Most companies manage acquisitions and other transactions as occasional, major events involving one or two obvious targets. By contrast, every gold-standard company we studied takes a programmatic approach. Each maintains a steady flow of deals and has clear management processes to identify and extract value from them. Seldom do these companies try to chase a blockbuster deal. Indeed, the transactions they undertake tend to be small compared with their own market value: on average, gold-standard companies pay less than 1 percent of their market capitalization for an acquisition (Exhibit 3). Most of their acquisition programs included a few larger transactions, but deals in which the purchase price of the target was 50 percent or more of the acquirer’s market capitalization were rare. And although gold-standard companies are significantly larger than the average in the high-tech universe, the M&A deals they completed had an average value of $400 million, well below the $700 million average for the rest of the industry.

Chart 3 Deal by Sector

[Click to enlarge]

The bias against big deals is well-founded. Smaller transactions lend themselves to simpler, more disciplined structuring and integration, thereby minimizing the negotiations and infighting that, in larger deals, can defeat the logic of the original plan.

Moreover, the companies we studied view deal making much as they do their R&D programs: the risk of failure is never allowed to call into question the essential nature of the enterprise. Likewise, for gold-standard companies and other well-respected companies in the sector, the problem is not whether to transact deals but how to do so in ways that raise the odds of overall success. All of these companies have made mistakes, such as IBM’s 1992 Taligent joint venture with Apple Computer—an effort that failed, unsurprisingly, to dent Microsoft’s share of the operating-system market. But by bringing discipline and consistency to each deal, these companies have ultimately outperformed their peers.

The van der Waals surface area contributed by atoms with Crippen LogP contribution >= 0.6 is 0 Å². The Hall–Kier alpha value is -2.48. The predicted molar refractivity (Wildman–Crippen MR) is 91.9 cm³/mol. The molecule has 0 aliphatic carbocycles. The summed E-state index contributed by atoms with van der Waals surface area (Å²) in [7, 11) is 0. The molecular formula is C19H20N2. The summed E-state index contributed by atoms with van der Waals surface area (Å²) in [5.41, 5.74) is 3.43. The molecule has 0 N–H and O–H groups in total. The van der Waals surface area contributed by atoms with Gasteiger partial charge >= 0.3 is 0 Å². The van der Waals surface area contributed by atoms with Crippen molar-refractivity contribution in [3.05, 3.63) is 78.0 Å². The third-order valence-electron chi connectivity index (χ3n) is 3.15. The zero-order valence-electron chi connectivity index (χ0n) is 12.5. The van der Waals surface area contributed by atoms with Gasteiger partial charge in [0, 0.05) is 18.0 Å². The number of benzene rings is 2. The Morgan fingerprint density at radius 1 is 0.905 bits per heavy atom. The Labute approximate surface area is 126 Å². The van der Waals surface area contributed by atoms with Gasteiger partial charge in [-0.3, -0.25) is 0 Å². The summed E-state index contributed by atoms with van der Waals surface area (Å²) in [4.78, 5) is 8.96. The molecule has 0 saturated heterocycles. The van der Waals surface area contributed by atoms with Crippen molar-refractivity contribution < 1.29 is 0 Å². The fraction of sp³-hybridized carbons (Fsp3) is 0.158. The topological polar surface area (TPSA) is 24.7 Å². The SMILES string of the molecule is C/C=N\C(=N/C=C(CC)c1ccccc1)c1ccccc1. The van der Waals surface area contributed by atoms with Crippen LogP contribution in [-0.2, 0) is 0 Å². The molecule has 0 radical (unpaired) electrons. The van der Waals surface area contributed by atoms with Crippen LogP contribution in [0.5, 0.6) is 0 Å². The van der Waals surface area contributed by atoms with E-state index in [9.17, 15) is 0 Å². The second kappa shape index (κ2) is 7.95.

Knowing your place

The S-curve describes three stages of market evolution: emergence, development, and maturity. Each brings unique challenges and opportunities (Exhibit 4). In the emergent stage, we found, two main strategic issues confront businesses: proving the value of their technologies and quickly building a critical mass of customers. In the development stage that follows (at least for successful acquirers), businesses must decide how to sustain and to profit from rapid growth. Most of the companies we studied at this stage can choose from four broad strategies: increasing their scale of operations, managing the customer relationship more satisfactorily, controlling the market for a technical platform, and promoting product innovation.